We (should be) in This Together
This week, the New York Times ran a powerful op-ed by billionaire Warren Buffett. In the piece, Buffett implores Republican leaders to stop “coddling the mega-rich” and stop trying to balance the budget on the backs of the poor. Instead, the billionaire insists that Congress ask the wealthy to pay their fair share.
So, what prompted Mr. Buffett to call out Republican leaders?
Well, as you no doubt know, earlier this month, Congress finally came to an agreement with President Obama that lifted our federal debt ceiling to avert an economic catastrophe. BUT, as part of that agreement, 12 members of Congress have been selected to be part of a “super committee” that is charged with reducing the deficit.
Reducing the deficit is a good goal. But Republican leaders are already refusing to close corporate tax loopholes or to ask the super-rich to contribute their fair share as part of the deal—and the committee hasn’t even met yet. Instead, they demand cuts to vital services like Medicaid, Medicare, and the Affordable Care Act, which will cause major harm to the most vulnerable among us, while leaving intact tax giveaways to Big Oil, egregious loopholes that allow corporations like General Electric to pay $0 in federal taxes, and write-offs for corporate jet owners.
With Republicans steadfastly undermining the process, I wanted to build on Mr. Buffett’s plea (with a little help from Jon Stewart at the Daily Show) and explain why revenues MUST be part of any deficit reduction package.
We DON’T have the highest corporate tax rate
When Republican leaders push back against efforts to close corporate tax loopholes and ask corporations to pay their fair share, immediately they bring up a talking point that America has the “highest corporate tax rate in the world” and that raising taxes will eliminate jobs.
Here’s the truth. While on paper we have a “high” corporate tax rate, because of loopholes, write-offs, and giveaways, American corporations actually pay some of the lowest taxes in the developed world.
According to Salon.com:
Our statutory tax rate is comparatively high. However, as empirical data prove, our nation has one of the lowest effective corporate tax rates in the world, meaning that the tax rate most corporations actually pay after exploiting write-offs and loopholes is absurdly low.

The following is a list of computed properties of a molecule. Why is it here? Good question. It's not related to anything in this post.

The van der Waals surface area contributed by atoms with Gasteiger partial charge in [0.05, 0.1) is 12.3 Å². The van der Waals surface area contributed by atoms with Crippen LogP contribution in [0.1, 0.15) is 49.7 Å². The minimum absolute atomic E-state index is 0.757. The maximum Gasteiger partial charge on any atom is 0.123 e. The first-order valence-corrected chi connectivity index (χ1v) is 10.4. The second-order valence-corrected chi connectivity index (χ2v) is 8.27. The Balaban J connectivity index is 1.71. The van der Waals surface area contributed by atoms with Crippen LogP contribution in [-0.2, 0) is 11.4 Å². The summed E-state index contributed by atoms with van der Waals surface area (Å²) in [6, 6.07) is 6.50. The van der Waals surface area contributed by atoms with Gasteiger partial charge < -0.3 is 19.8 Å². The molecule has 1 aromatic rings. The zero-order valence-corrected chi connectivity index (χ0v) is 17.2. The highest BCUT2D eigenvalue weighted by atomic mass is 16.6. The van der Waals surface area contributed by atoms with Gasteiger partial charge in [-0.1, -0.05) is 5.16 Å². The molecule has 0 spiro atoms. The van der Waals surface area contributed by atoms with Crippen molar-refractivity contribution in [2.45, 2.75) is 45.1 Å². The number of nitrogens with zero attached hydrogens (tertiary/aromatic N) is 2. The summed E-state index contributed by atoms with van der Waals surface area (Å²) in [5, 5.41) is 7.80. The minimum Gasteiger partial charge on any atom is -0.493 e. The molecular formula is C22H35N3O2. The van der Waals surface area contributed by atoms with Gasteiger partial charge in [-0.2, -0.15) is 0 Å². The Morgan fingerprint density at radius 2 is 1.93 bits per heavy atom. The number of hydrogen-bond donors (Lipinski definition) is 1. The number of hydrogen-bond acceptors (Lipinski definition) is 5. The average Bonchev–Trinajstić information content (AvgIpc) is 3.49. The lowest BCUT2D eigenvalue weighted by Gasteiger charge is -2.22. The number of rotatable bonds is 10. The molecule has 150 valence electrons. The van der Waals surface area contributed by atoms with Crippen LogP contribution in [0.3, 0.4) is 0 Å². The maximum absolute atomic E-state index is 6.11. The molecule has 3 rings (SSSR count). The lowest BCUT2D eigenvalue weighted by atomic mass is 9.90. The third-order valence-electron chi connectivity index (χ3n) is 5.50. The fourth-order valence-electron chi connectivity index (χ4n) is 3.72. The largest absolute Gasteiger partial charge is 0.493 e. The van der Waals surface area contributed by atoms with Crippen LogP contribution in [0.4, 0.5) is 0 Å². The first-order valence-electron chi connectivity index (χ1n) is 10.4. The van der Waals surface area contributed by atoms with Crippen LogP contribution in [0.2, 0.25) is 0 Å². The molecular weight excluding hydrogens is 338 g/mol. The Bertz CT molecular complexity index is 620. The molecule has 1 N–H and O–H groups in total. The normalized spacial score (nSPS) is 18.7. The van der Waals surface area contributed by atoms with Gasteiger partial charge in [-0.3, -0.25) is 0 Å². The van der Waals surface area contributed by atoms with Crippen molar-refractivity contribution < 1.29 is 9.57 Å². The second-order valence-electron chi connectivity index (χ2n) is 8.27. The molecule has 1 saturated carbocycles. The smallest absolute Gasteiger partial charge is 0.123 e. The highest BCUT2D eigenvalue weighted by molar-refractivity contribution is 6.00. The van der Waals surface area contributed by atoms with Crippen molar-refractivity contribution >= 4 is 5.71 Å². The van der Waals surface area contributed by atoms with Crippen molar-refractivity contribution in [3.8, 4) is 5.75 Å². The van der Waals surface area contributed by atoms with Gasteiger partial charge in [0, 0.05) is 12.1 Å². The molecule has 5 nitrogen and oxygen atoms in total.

Want to know what some major corporations paid over the past couple of years? Here are a few sobering statistics from a new Citizens for Tax Justice study:
- General Electric paid negative 3.2 BILLION in federal taxes;
- Verizon paid negative 705 million in federal taxes; and
- Honeywell International paid negative 482 million.
These corporations were given money despite earning a combined 18.3 billion in profits.
So when Republican leaders lobby against closing corporate tax loopholes, what they’re really saying is they would rather give money to multi-billion dollar corporations than protect vital health care services for our seniors, children, and people with disabilities.
The Truth about Medicaid
A popular target for the “cuts only” approach Republicans are fighting for is the Medicaid program.
For those of you who don’t know, Medicaid is a vital program that helps seniors, children, and people with disabilities gain access to health services. Across the country, 5.9 million seniors in nursing homes rely on the program to support their long-term care needs. 28.8 million children depend on Medicaid for pediatric care. And for the 8.8 million people struggling with disabilities, Medicaid is a vital lifeline they wouldn’t otherwise have.
And if that weren’t enough, a recent Families USA study shows that across the country, Medicaid supports millions of dollars in business activity and thousands of jobs.
In what universe is a program that helps the weakest among us, supports the economy, and creates jobs considered “wasteful spending” that should be cut?
Here it Is, Your Moment of Zen…
While this seems like a complicated issue, it’s really anything but. Jon Stewart breaks down the issue showing that half the households in America, in aggregate, control a mere 2.5% of our nation’s wealth.
Closing some ridiculous corporate loopholes and asking the mega-rich to pay their fair share could raise $700 billion dollars without having a negative impact their day-to-day lives.
But despite this fact, some Republican leaders are calling for higher taxes on the poor, while fighting to cut health care services. To them, it’s okay to take from the poor and eliminate their access to health care to pay down our deficit, but it’s not okay to ask the rich to stop writing off their corporate jet.
So What’s the Point?
None of this is to rail on corporations or to attack the mega-rich. The point is: We’re all supposed to be in this together.
Reducing our deficit is an important goal, but if the super committee is going to be truly successful, it will need a balanced approach that ensures that those who are suffering the most in this economic downturn aren’t asked to bear the largest burden.
That means protecting programs like Medicaid, Medicare, and the Affordable Care Act. And as Mr. Buffett says, asking the mega-rich to pay their fair share.